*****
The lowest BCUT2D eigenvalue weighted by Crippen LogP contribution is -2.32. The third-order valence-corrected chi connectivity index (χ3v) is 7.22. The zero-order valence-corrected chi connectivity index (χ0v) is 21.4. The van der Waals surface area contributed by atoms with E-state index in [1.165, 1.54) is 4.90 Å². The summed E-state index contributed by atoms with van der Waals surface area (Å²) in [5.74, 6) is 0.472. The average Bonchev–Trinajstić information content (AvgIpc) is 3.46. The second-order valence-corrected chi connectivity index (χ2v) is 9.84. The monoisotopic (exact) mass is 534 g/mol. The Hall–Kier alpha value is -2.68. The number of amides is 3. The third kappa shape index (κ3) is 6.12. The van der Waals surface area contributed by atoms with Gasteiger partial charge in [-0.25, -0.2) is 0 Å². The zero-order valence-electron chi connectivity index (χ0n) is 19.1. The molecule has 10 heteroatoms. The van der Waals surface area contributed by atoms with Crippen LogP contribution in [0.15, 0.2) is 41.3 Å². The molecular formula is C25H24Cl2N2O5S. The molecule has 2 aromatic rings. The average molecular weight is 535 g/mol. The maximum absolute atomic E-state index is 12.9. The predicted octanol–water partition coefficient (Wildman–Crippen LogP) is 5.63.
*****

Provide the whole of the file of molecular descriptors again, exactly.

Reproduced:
The lowest BCUT2D eigenvalue weighted by Crippen LogP contribution is -2.32. The third-order valence-corrected chi connectivity index (χ3v) is 7.22. The zero-order valence-corrected chi connectivity index (χ0v) is 21.4. The van der Waals surface area contributed by atoms with E-state index in [1.165, 1.54) is 4.90 Å². The summed E-state index contributed by atoms with van der Waals surface area (Å²) in [5.74, 6) is 0.472. The average Bonchev–Trinajstić information content (AvgIpc) is 3.46. The second-order valence-corrected chi connectivity index (χ2v) is 9.84. The monoisotopic (exact) mass is 534 g/mol. The Hall–Kier alpha value is -2.68. The number of amides is 3. The third kappa shape index (κ3) is 6.12. The van der Waals surface area contributed by atoms with Gasteiger partial charge in [-0.25, -0.2) is 0 Å². The zero-order valence-electron chi connectivity index (χ0n) is 19.1. The molecule has 10 heteroatoms. The van der Waals surface area contributed by atoms with Crippen LogP contribution in [0.15, 0.2) is 41.3 Å². The molecular formula is C25H24Cl2N2O5S. The molecule has 2 aromatic rings. The average molecular weight is 535 g/mol. The maximum absolute atomic E-state index is 12.9. The predicted octanol–water partition coefficient (Wildman–Crippen LogP) is 5.63.